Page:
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Political TheologiesPublic Religions in a Post-Secular World$
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Hent de Vries and Lawrence E. Sullivan

Print publication date: 2006

Print ISBN-13: 9780823226443

Published to Fordham Scholarship Online: March 2011

DOI: 10.5422/fso/9780823226443.001.0001

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Prophetic Justice in a Home Haunted by Strangers: Transgressive Solidarity and Trauma in the Work of an Israeli Rabbis' Group

Prophetic Justice in a Home Haunted by Strangers: Transgressive Solidarity and Trauma in the Work of an Israeli Rabbis' Group

Chapter:
(p.557) Prophetic Justice in a Home Haunted by Strangers: Transgressive Solidarity and Trauma in the Work of an Israeli Rabbis' Group
Source:
Political Theologies
Author(s):

Bettina Prato

Publisher:
Fordham University Press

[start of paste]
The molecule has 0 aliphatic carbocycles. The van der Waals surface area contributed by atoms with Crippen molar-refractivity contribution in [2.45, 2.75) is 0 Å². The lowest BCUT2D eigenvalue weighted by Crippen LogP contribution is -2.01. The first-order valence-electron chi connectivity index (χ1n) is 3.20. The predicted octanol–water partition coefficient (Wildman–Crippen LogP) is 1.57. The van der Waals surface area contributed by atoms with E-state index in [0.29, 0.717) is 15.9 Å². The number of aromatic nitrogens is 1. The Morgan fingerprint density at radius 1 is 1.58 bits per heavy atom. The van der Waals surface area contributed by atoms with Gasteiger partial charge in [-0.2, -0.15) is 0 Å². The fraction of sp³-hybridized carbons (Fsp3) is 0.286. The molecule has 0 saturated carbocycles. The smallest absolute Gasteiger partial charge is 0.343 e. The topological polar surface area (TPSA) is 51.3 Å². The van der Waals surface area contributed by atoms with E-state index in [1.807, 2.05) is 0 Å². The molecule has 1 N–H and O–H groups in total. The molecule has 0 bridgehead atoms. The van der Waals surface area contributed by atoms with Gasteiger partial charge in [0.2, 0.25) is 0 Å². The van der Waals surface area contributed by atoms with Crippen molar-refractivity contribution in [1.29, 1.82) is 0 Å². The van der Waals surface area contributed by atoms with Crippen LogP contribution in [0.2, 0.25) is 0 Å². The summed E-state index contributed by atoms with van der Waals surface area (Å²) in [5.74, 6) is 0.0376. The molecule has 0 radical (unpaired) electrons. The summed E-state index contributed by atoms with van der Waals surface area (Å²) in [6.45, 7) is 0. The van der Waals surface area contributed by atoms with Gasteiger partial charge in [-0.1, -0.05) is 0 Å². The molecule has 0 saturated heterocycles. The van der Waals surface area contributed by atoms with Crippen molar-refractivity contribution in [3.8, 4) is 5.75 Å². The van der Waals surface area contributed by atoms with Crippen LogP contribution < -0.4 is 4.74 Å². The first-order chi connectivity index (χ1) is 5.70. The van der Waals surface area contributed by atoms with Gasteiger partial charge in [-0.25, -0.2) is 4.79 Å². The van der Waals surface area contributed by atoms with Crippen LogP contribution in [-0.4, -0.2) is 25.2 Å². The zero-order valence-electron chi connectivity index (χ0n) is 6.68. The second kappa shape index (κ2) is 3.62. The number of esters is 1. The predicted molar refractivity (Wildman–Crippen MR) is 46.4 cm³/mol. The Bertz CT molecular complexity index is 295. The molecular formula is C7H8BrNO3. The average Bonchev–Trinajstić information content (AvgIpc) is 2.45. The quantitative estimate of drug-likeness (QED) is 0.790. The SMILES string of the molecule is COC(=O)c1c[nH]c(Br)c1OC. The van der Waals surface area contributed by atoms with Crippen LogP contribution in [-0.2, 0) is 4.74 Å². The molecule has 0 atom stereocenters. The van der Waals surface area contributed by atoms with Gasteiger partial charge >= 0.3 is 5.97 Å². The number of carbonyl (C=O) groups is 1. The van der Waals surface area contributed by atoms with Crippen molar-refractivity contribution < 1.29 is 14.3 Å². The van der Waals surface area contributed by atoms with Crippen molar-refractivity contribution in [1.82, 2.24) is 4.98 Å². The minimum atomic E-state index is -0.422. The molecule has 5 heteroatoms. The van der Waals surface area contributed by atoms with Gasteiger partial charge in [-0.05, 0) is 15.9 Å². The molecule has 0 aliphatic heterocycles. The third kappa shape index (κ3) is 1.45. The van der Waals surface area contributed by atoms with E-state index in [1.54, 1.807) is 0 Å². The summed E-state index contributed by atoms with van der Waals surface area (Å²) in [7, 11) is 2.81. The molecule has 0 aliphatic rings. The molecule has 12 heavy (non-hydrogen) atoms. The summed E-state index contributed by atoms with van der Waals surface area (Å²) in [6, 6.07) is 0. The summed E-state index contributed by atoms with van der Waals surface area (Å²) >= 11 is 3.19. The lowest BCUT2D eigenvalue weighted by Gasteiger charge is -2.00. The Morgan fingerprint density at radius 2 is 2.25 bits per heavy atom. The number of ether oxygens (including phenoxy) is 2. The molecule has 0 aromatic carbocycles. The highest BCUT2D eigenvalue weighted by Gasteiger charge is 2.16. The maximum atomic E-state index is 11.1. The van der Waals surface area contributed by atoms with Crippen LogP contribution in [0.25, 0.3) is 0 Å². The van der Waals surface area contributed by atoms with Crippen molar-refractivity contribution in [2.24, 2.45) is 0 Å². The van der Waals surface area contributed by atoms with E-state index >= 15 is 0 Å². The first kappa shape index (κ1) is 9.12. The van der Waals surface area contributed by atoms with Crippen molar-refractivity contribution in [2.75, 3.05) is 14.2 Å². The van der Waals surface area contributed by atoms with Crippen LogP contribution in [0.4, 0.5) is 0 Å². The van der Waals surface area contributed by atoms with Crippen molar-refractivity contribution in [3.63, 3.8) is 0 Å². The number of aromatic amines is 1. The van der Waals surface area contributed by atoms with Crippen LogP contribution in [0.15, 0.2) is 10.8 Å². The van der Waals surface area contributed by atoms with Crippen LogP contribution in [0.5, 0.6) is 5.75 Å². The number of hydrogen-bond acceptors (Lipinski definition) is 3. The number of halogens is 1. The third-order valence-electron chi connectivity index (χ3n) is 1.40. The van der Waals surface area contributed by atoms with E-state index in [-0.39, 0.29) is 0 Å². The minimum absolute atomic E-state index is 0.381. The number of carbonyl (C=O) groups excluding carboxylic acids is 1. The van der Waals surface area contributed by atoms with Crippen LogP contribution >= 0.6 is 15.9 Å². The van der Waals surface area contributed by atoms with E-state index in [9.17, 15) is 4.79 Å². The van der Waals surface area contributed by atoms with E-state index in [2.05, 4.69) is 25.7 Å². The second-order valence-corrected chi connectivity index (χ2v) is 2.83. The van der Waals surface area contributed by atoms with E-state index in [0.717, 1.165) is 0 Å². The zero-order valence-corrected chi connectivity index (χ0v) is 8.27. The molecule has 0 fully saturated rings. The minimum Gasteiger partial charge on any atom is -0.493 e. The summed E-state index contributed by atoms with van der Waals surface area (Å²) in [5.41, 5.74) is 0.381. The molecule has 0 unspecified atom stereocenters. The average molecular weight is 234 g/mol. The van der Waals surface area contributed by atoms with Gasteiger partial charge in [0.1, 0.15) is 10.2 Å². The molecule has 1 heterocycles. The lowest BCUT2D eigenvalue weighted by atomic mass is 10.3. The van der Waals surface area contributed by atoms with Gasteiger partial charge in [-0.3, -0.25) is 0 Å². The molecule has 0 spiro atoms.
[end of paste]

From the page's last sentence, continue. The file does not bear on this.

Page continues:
DOI:10.5422/fso/9780823226443.003.0029

This chapter focuses on the peace activism of Rabbis for Human Rights, a group of some ninety Israeli rabbis founded in 1988 in reaction to the military repression of the Palestinian Intifadah. Although in the Israeli-Palestinian conflict all sides seem entrenched in unmovable positions founded in two different histories and perceptions of collective trauma (the Shoah, on the one hand, and the Nakbah, the Arabic term for “catastrophe”, referring to the creation of Israel and the expulsion of Palestinian inhabitants, on the other), this chapter argues that the practical and ad hoc solutions proposed by the Rabbis for Human Rights succeed in negotiating the more abstract and ultimately universalist intent of the general declaration of human rights with the concrete and particular ethnico-identitarian concerns that govern the every politics of exclusion-inclusion on the contested ground of Israel/Palestine. The group's strategy is one of limited, practical resistance to the “ontological closures” of political Zionism, which sterner opponents have characterized in explicitly theologico-political terms as Constantinian Judaism.

Keywords:   Rabbis for Human Rights, Israel, Palestine, rabbis, human rights, peace activism, trauma, Nakbah, Judaism, Zionism

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